Improvement of therapeutic drug monitoring of imatinib by Bayesian prediction of trough levels. Personalized drug dosage

Details

Serval ID
serval:BIB_CEAB03974A49
Type
Inproceedings: an article in a conference proceedings.
Publication sub-type
Abstract (Abstract): shot summary in a article that contain essentials elements presented during a scientific conference, lecture or from a poster.
Collection
Publications
Title
Improvement of therapeutic drug monitoring of imatinib by Bayesian prediction of trough levels. Personalized drug dosage
Title of the conference
12th International Congress of Therapeutic Drug Monitoring and Clinical Toxicology (IATDMCT)
Author(s)
Gotta V., Widmer N., Montemurro M., Leyvraz S., Haouala A., Decosterd L.A., Csajka C., Buclin T.
Address
Stuttgart, Germany, October 2-6, 2011
ISBN
0163-4356
Publication state
Published
Issued date
2011
Peer-reviewed
Oui
Volume
33
Series
Therapeutic Drug Monitoring
Pages
478
Language
english
Abstract
Aims: Plasma concentrations of imatinib differ largely between patients despite same dosage, owing to large inter-individual variability in pharmacokinetic (PK) parameters. As the drug concentration at the end of the dosage interval (Cmin) correlates with treatment response and tolerability, monitoring of Cmin is suggested for therapeutic drug monitoring (TDM) of imatinib. Due to logistic difficulties, random sampling during the dosage interval is however often performed in clinical practice, thus rendering the respective results not informative regarding Cmin values.Objectives: (I) To extrapolate randomly measured imatinib concentrations to more informative Cmin using classical Bayesian forecasting. (II) To extend the classical Bayesian method to account for correlation between PK parameters. (III) To evaluate the predictive performance of both methods.Methods: 31 paired blood samples (random and trough levels) were obtained from 19 cancer patients under imatinib. Two Bayesian maximum a posteriori (MAP) methods were implemented: (A) a classical method ignoring correlation between PK parameters, and (B) an extended one accounting for correlation. Both methods were applied to estimate individual PK parameters, conditional on random observations and covariate-adjusted priors from a population PK model. The PK parameter estimates were used to calculate trough levels. Relative prediction errors (PE) were analyzed to evaluate accuracy (one-sample t-test) and to compare precision between the methods (F-test to compare variances).Results: Both Bayesian MAP methods allowed non-biased predictions of individual Cmin compared to observations: (A) - 7% mean PE (CI95% - 18 to 4 %, p = 0.15) and (B) - 4% mean PE (CI95% - 18 to 10 %, p = 0.69). Relative standard deviations of actual observations from predictions were 22% (A) and 30% (B), i.e. comparable to the intraindividual variability reported. Precision was not improved by taking into account correlation between PK parameters (p = 0.22).Conclusion: Clinical interpretation of randomly measured imatinib concentrations can be assisted by Bayesian extrapolation to maximum likelihood Cmin. Classical Bayesian estimation can be applied for TDM without the need to include correlation between PK parameters. Both methods could be adapted in the future to evaluate other individual pharmacokinetic measures correlated to clinical outcomes, such as area under the curve(AUC).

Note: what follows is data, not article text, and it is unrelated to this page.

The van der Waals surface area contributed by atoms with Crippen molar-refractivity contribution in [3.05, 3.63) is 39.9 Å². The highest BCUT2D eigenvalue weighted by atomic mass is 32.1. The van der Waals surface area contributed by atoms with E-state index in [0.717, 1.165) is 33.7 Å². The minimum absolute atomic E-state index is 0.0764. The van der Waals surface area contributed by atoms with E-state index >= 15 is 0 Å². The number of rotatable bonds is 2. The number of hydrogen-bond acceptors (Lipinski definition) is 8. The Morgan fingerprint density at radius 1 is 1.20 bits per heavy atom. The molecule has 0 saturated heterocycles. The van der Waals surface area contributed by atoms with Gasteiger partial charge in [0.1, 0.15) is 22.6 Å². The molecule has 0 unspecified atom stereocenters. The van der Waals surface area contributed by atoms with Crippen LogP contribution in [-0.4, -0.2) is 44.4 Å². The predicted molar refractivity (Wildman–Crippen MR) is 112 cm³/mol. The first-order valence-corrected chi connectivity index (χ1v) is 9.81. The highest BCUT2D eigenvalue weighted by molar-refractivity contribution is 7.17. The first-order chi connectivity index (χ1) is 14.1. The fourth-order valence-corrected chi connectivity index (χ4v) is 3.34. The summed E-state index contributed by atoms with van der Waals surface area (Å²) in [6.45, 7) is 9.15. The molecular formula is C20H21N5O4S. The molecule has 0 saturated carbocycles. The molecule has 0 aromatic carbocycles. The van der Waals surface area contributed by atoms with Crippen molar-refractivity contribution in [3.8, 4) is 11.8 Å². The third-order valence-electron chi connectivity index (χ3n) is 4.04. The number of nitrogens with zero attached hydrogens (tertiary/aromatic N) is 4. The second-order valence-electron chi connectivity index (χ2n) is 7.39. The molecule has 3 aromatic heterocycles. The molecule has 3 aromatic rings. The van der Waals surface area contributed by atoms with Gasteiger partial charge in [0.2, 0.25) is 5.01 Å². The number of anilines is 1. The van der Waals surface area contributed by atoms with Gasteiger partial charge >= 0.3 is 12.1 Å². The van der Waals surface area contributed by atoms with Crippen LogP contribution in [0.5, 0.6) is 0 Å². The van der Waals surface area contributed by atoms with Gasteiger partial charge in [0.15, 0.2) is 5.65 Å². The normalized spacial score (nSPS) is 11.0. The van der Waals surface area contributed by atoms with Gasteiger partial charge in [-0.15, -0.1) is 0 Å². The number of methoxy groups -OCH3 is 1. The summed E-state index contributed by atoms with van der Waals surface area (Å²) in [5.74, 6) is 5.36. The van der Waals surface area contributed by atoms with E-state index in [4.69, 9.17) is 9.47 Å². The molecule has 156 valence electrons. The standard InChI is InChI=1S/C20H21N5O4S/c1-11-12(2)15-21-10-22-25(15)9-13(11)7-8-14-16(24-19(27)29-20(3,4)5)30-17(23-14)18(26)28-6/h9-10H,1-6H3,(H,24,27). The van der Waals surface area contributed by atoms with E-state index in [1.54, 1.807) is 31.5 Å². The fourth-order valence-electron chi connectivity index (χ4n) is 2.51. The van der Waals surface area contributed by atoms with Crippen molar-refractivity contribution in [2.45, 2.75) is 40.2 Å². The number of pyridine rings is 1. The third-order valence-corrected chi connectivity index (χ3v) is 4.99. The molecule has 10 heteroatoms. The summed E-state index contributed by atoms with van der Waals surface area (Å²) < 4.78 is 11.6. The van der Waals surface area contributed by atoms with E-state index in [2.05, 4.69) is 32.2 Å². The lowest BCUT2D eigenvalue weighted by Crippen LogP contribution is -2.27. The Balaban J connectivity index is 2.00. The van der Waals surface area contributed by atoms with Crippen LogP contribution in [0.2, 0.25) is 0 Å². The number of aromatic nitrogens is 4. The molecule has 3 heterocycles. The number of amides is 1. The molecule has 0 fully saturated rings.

Keywords
bayesian, Cmin, chronic myeloid leukemia, gastrointestinal stromal
Web of science
Create date
31/08/2011 12:01
Last modification date
20/08/2019 16:49
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